Greece on brink of running out of money


REFUSAL TO SIGN PLEDGE:ATHENS – Greece’s new technocrat prime minister says he is confident fractious politicians will soon provide a commitment to painful austerity measures as demanded by the EU that will unlock funds needed to stave off bankruptcy.

The country is on the brink of running out of money.

“There is enough money for another 20 days,” a senior Greek government official said. “Without the loan tranche we will default on the €2.8 billion bond payments in December and we won’t be able to pay out salaries and pensions. The situation is very serious and this issue has to be settled this week.”

However, as prime minister Lucas Papademos tried to reassure EU officials in Luxembourg, the leader of the conservative New Democracy party repeated his refusal to sign any pledge and Greece’s main trade unions called a 24-hour strike for December 1st.

It will be the first major strike since Mr Papademos, a former vice-president of the European Central Bank, formed his three-party coalition to secure payment of an €8 billion aid tranche to avert default in December.

“Our partners demand written commitments. They want political leaders to send a letter of commitment over the policies which will be implemented in the coming years,” Mr Papademos said after talks with euro group head Jean-Claude Juncker in Luxembourg. “I believe party leaders will fulfil their duty . . . This must be done by the end of the month.”

While the Socialist Pasok of fallen prime minister George Papandreou and the far-right LAOS have signalled their readiness to sign, New Democracy leader Antonis Samaras has infuriated EU leaders by insisting his verbal consent is sufficient. Mr Juncker was reported to have said that Mr Samaras must sign the undertaking by Friday.

The EU and the International Monetary Fund want the written commitment because they suspect party leaders might otherwise try to slip their responsibilities, especially with a February 19th election looming.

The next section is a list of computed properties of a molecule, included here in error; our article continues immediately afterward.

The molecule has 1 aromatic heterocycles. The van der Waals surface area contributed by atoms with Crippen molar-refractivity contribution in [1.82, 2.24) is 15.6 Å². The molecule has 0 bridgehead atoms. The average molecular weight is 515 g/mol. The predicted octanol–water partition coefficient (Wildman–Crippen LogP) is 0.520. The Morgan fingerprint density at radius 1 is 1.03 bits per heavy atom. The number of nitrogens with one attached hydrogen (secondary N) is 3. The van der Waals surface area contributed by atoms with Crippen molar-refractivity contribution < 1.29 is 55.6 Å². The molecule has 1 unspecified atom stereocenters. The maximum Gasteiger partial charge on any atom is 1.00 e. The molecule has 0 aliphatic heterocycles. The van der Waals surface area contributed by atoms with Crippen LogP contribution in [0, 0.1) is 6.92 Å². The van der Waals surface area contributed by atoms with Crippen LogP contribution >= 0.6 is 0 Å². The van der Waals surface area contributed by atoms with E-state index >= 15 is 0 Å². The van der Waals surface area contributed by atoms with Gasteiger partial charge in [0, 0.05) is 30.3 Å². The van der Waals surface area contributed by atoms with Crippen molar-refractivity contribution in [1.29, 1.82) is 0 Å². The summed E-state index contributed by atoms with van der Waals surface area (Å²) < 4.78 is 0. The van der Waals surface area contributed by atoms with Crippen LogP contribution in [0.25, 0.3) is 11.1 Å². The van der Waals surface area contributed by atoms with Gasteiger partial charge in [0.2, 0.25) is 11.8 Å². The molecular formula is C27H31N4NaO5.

“It has to be clear that there is also commitment from the largest opposition leader [Samaras] to implement. . . reforms. Saying that words are enough, we have passed that stage,” said Dutch finance minister Jan Kees de Jager. “We want a signature from this Mr Samaras. Otherwise they [Greece] won’t get money.”

The Netherlands, Germany and Finland – three of the most fiscally sound euro zone states who resent having to bail out Greece – will meet on Friday to discuss developments in Athens, Mr De Jager said.

Political analysts say Mr Samaras wants to distance himself from the austerity measures ahead of an election which he has said he believes he can win a majority to govern Greece alone.

Polls show New Democracy ahead but unlikely to be able to form a majority government.

Mr Samaras, a Harvard-educated economist, has long opposed the tax hikes and spending cuts backed by Mr Papandreou, his bitter rival and former college roommate, arguing that Greece needs pro-growth policies.

“Everything that has been done [by Samaras] is sufficient and complete,” New Democracy spokesman Yannis Mihelakis told the private ANT1 television channel, referring to the party’s support for the Papademos coalition and its 2012 draft budget.

Mr Papademos, who was also due to meet head of the European Central Bank Mario Draghi in Frankfurt later yesterday, said his government was focused on tackling the challenges facing Greece.

Along with the December aid tranche, Greece is also hoping its creditors will approve a €130 billion bailout agreed last month to keep it afloat until 2014. This will replace the original €110 billion package that has made up its aid so far. – (Reuters)